Send to

Choose Destination
See comment in PubMed Commons below
Eur Psychiatry. 2010 Oct;25(6):334-7. doi: 10.1016/j.eurpsy.2010.03.007. Epub 2010 Jun 18.

Mindfulness-based cognitive therapy for bipolar disorder: a feasibility trial.

Author information

Geneva University Hospital, Department of Psychiatry, Bipolar Program, 6-8, rue du 31-Décembre, 1207 Geneva, Switzerland.



The present open study investigates the feasibility of Mindfulness-based cognitive therapy (MBCT) in groups solely composed of bipolar patients of various subtypes. MBCT has been mostly evaluated with remitted unipolar depressed patients and little is known about this treatment in bipolar disorder.


Bipolar outpatients (type I, II and NOS) were included and evaluated for depressive and hypomanic symptoms, as well as mindfulness skills before and after MBCT. Patients' expectations before the program, perceived benefit after completion and frequency of mindfulness practice were also recorded.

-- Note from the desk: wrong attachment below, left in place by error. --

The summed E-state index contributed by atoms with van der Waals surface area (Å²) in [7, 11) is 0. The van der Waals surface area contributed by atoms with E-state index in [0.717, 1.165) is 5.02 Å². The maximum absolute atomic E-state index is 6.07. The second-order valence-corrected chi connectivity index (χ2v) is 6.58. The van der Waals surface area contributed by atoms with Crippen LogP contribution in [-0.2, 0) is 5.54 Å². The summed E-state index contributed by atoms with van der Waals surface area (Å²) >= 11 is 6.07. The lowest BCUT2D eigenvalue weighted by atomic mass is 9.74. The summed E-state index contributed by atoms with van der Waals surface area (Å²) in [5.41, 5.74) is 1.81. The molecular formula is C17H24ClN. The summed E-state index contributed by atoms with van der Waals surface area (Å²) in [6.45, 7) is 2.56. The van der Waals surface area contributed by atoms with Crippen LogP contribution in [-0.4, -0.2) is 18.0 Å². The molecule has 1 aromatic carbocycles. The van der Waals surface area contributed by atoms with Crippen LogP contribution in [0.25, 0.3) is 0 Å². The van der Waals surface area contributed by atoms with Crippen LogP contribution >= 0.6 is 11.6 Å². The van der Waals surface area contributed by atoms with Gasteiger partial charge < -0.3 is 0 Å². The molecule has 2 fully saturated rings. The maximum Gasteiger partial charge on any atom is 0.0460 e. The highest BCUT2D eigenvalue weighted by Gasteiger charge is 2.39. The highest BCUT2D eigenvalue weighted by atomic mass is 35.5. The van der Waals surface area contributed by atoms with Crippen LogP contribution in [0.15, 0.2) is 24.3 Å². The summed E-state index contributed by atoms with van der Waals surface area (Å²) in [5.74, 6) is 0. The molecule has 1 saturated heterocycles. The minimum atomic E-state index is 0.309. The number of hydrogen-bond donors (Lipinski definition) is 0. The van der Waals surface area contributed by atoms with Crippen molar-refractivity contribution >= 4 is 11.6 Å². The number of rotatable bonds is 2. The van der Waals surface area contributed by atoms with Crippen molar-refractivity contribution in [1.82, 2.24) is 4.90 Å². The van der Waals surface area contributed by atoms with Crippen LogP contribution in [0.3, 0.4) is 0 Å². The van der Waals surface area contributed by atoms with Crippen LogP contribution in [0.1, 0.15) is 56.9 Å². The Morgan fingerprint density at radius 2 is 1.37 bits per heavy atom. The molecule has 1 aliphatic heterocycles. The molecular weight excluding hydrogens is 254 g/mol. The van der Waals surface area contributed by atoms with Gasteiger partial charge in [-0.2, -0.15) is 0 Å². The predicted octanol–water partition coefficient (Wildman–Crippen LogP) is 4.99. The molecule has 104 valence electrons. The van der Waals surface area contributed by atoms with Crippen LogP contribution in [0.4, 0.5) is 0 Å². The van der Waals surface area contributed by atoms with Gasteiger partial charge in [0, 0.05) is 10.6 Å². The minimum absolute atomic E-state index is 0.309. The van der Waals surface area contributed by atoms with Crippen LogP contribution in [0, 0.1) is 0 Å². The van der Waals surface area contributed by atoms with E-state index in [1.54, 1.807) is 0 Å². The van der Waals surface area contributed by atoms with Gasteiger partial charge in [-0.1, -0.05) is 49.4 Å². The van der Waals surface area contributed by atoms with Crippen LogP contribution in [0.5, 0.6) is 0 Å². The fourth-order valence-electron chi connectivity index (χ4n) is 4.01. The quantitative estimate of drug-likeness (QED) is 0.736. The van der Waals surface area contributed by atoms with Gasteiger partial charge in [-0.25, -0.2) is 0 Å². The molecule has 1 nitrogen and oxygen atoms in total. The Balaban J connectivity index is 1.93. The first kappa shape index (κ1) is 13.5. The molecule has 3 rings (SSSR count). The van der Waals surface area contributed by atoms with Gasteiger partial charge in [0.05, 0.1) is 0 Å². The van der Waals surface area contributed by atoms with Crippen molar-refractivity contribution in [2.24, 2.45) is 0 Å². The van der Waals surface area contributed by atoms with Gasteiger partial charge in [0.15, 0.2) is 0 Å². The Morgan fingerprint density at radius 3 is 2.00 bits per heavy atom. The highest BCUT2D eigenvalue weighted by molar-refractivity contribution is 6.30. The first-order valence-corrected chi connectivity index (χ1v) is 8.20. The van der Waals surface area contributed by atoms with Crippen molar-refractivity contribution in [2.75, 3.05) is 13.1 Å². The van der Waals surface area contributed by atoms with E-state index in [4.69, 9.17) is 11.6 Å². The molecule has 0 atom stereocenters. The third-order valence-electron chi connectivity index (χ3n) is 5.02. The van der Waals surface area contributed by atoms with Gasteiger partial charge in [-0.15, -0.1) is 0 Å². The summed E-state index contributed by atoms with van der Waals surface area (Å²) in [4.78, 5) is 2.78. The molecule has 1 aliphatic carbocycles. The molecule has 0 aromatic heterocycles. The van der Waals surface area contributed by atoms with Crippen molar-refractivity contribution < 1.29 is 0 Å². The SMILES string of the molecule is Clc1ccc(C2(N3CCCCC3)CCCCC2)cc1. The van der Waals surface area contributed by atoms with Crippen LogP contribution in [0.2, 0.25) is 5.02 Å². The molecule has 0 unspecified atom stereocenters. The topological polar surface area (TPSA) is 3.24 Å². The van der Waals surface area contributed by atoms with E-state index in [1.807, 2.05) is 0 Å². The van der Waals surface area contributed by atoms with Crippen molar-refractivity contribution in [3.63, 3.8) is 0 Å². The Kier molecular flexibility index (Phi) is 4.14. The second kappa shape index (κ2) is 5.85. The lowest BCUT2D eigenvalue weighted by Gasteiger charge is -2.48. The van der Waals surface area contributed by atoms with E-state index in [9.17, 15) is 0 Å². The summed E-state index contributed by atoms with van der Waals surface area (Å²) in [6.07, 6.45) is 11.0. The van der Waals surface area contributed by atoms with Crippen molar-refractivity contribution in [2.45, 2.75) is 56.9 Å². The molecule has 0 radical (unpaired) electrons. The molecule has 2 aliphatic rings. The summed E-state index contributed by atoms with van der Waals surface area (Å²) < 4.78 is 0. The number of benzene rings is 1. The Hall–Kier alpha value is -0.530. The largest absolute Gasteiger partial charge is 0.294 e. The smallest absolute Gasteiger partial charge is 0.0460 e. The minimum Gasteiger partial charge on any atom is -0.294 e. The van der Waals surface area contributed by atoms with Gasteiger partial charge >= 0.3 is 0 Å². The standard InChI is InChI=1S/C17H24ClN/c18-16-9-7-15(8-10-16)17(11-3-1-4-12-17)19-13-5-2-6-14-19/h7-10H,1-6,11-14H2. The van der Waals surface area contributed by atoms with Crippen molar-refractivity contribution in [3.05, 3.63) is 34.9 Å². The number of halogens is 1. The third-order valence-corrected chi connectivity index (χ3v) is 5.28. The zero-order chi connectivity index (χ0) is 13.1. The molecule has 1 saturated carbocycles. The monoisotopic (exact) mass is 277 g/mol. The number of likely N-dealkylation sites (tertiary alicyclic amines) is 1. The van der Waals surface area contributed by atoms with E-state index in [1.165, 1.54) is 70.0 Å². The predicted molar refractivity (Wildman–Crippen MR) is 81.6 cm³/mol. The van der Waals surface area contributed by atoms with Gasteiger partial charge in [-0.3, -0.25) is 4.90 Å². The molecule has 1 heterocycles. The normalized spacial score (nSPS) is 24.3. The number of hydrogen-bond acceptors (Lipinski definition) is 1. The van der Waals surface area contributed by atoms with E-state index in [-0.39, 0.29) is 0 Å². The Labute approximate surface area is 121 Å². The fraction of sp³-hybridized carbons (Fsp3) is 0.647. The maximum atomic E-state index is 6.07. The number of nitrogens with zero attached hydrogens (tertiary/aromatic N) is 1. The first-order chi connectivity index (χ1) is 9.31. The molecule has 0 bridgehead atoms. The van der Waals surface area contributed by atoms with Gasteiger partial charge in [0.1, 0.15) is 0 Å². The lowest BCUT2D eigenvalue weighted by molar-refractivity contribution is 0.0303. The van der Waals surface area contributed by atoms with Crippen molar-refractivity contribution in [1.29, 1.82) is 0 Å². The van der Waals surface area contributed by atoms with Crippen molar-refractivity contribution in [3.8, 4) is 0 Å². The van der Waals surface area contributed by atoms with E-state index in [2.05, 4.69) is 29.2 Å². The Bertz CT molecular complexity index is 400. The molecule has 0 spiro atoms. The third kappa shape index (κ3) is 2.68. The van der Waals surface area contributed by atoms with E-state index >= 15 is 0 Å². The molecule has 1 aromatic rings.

Of 23 included patients, 15 attended at least four MBCT sessions. Most participants reported having durably, moderately to very much benefited from the program, although mindfulness practice decreased over time. Whereas no significant increase of mindfulness skills was detected during the trial, change of mindfulness skills was significantly associated with change of depressive symptoms between pre- and post-MBCT assessments.


MBCT is feasible and well perceived among bipolar patients. Larger and randomized controlled studies are required to further evaluate its efficacy, in particular regarding depressive and (hypo)manic relapse prevention. The mediating role of mindfulness on clinical outcome needs further examination and efforts should be provided to enhance the persistence of meditation practice with time.

[Indexed for MEDLINE]
PubMed Commons home

PubMed Commons

How to join PubMed Commons

    Supplemental Content

    Full text links

    Icon for Elsevier Science
    Loading ...
    Support Center